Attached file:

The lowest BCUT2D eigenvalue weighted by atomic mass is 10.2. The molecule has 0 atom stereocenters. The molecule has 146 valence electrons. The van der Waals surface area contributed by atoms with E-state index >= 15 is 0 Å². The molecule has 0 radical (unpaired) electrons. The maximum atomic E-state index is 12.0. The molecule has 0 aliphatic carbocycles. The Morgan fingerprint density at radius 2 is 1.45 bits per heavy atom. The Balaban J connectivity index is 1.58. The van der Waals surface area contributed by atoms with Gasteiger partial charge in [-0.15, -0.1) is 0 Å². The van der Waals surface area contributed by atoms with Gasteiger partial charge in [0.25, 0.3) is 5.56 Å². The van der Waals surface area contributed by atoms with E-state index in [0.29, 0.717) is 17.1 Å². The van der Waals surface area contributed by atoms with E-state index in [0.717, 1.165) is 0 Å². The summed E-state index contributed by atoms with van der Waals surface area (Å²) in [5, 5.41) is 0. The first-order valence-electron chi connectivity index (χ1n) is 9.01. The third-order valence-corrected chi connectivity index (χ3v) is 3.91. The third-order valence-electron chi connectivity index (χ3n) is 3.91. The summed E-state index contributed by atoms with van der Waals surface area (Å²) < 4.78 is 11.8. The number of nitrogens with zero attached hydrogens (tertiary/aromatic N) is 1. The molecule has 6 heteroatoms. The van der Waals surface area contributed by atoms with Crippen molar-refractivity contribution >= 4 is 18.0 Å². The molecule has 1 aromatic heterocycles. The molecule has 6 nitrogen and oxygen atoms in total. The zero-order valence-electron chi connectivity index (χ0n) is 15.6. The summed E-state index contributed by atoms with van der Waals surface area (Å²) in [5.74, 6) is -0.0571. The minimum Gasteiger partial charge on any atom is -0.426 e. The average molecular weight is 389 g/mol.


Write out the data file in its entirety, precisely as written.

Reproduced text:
The lowest BCUT2D eigenvalue weighted by atomic mass is 10.2. The molecule has 0 atom stereocenters. The molecule has 146 valence electrons. The van der Waals surface area contributed by atoms with E-state index >= 15 is 0 Å². The molecule has 0 radical (unpaired) electrons. The maximum atomic E-state index is 12.0. The molecule has 0 aliphatic carbocycles. The Morgan fingerprint density at radius 2 is 1.45 bits per heavy atom. The Balaban J connectivity index is 1.58. The van der Waals surface area contributed by atoms with Gasteiger partial charge in [-0.15, -0.1) is 0 Å². The van der Waals surface area contributed by atoms with Gasteiger partial charge in [0.25, 0.3) is 5.56 Å². The van der Waals surface area contributed by atoms with E-state index in [0.29, 0.717) is 17.1 Å². The van der Waals surface area contributed by atoms with E-state index in [0.717, 1.165) is 0 Å². The summed E-state index contributed by atoms with van der Waals surface area (Å²) in [5, 5.41) is 0. The first-order valence-electron chi connectivity index (χ1n) is 9.01. The third-order valence-corrected chi connectivity index (χ3v) is 3.91. The third-order valence-electron chi connectivity index (χ3n) is 3.91. The summed E-state index contributed by atoms with van der Waals surface area (Å²) < 4.78 is 11.8. The number of nitrogens with zero attached hydrogens (tertiary/aromatic N) is 1. The molecule has 6 heteroatoms. The van der Waals surface area contributed by atoms with Crippen molar-refractivity contribution >= 4 is 18.0 Å². The molecule has 1 aromatic heterocycles. The molecule has 6 nitrogen and oxygen atoms in total. The zero-order valence-electron chi connectivity index (χ0n) is 15.6. The summed E-state index contributed by atoms with van der Waals surface area (Å²) in [5.74, 6) is -0.0571. The minimum Gasteiger partial charge on any atom is -0.426 e. The average molecular weight is 389 g/mol.